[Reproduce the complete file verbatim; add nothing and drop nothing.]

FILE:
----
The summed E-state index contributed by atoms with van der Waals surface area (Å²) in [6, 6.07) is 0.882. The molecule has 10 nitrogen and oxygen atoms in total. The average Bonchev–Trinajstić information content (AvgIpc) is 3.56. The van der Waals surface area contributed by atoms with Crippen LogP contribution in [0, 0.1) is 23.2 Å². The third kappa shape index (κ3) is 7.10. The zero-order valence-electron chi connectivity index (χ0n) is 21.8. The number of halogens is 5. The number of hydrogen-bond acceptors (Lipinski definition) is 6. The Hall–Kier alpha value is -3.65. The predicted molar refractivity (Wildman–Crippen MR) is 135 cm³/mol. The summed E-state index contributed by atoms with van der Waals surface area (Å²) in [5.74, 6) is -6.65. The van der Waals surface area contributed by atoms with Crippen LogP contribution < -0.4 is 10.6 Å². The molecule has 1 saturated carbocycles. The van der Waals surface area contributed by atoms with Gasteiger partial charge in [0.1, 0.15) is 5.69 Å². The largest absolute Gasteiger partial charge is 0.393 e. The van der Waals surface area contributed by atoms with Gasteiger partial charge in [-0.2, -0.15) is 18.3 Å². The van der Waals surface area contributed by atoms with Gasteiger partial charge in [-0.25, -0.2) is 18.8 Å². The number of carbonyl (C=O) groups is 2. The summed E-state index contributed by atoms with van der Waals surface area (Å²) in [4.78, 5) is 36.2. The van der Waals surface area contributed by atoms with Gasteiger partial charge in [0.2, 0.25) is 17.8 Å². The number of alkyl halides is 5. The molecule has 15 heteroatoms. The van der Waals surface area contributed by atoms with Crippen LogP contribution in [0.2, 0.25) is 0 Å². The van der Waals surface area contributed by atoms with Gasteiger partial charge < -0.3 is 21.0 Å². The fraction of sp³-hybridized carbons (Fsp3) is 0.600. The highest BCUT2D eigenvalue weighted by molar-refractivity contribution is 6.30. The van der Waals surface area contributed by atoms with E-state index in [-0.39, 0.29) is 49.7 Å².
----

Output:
The summed E-state index contributed by atoms with van der Waals surface area (Å²) in [6, 6.07) is 0.882. The molecule has 10 nitrogen and oxygen atoms in total. The average Bonchev–Trinajstić information content (AvgIpc) is 3.56. The van der Waals surface area contributed by atoms with Crippen LogP contribution in [0, 0.1) is 23.2 Å². The third kappa shape index (κ3) is 7.10. The zero-order valence-electron chi connectivity index (χ0n) is 21.8. The number of halogens is 5. The number of hydrogen-bond acceptors (Lipinski definition) is 6. The Hall–Kier alpha value is -3.65. The predicted molar refractivity (Wildman–Crippen MR) is 135 cm³/mol. The summed E-state index contributed by atoms with van der Waals surface area (Å²) in [5.74, 6) is -6.65. The van der Waals surface area contributed by atoms with Crippen LogP contribution < -0.4 is 10.6 Å². The molecule has 1 saturated carbocycles. The van der Waals surface area contributed by atoms with Gasteiger partial charge in [0.1, 0.15) is 5.69 Å². The largest absolute Gasteiger partial charge is 0.393 e. The van der Waals surface area contributed by atoms with Gasteiger partial charge in [-0.2, -0.15) is 18.3 Å². The van der Waals surface area contributed by atoms with Gasteiger partial charge in [-0.25, -0.2) is 18.8 Å². The number of carbonyl (C=O) groups is 2. The summed E-state index contributed by atoms with van der Waals surface area (Å²) in [4.78, 5) is 36.2. The van der Waals surface area contributed by atoms with Gasteiger partial charge in [0.2, 0.25) is 17.8 Å². The number of alkyl halides is 5. The molecule has 15 heteroatoms. The van der Waals surface area contributed by atoms with Crippen LogP contribution in [0.2, 0.25) is 0 Å². The van der Waals surface area contributed by atoms with Gasteiger partial charge < -0.3 is 21.0 Å². The fraction of sp³-hybridized carbons (Fsp3) is 0.600. The highest BCUT2D eigenvalue weighted by molar-refractivity contribution is 6.30. The van der Waals surface area contributed by atoms with E-state index in [-0.39, 0.29) is 49.7 Å².